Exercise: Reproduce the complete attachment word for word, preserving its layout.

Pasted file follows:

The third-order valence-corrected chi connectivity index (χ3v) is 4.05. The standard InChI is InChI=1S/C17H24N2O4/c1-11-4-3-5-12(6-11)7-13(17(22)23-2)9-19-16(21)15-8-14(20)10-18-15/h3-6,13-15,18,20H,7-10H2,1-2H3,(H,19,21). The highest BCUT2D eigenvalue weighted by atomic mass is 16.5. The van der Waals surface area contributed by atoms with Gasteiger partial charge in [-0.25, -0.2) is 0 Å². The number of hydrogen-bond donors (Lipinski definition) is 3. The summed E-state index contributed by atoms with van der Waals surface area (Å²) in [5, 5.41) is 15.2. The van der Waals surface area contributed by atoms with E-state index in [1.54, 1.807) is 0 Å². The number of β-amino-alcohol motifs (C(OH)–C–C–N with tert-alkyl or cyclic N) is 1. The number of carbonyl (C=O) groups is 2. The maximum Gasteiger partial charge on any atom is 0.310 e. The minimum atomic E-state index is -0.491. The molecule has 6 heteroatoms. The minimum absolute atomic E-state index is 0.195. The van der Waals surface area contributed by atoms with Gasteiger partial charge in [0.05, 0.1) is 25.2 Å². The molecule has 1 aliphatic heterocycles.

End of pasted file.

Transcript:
The third-order valence-corrected chi connectivity index (χ3v) is 4.05. The standard InChI is InChI=1S/C17H24N2O4/c1-11-4-3-5-12(6-11)7-13(17(22)23-2)9-19-16(21)15-8-14(20)10-18-15/h3-6,13-15,18,20H,7-10H2,1-2H3,(H,19,21). The highest BCUT2D eigenvalue weighted by atomic mass is 16.5. The van der Waals surface area contributed by atoms with Gasteiger partial charge in [-0.25, -0.2) is 0 Å². The number of hydrogen-bond donors (Lipinski definition) is 3. The summed E-state index contributed by atoms with van der Waals surface area (Å²) in [5, 5.41) is 15.2. The van der Waals surface area contributed by atoms with E-state index in [1.54, 1.807) is 0 Å². The number of β-amino-alcohol motifs (C(OH)–C–C–N with tert-alkyl or cyclic N) is 1. The number of carbonyl (C=O) groups is 2. The maximum Gasteiger partial charge on any atom is 0.310 e. The minimum atomic E-state index is -0.491. The molecule has 6 heteroatoms. The minimum absolute atomic E-state index is 0.195. The van der Waals surface area contributed by atoms with Gasteiger partial charge in [0.05, 0.1) is 25.2 Å². The molecule has 1 aliphatic heterocycles.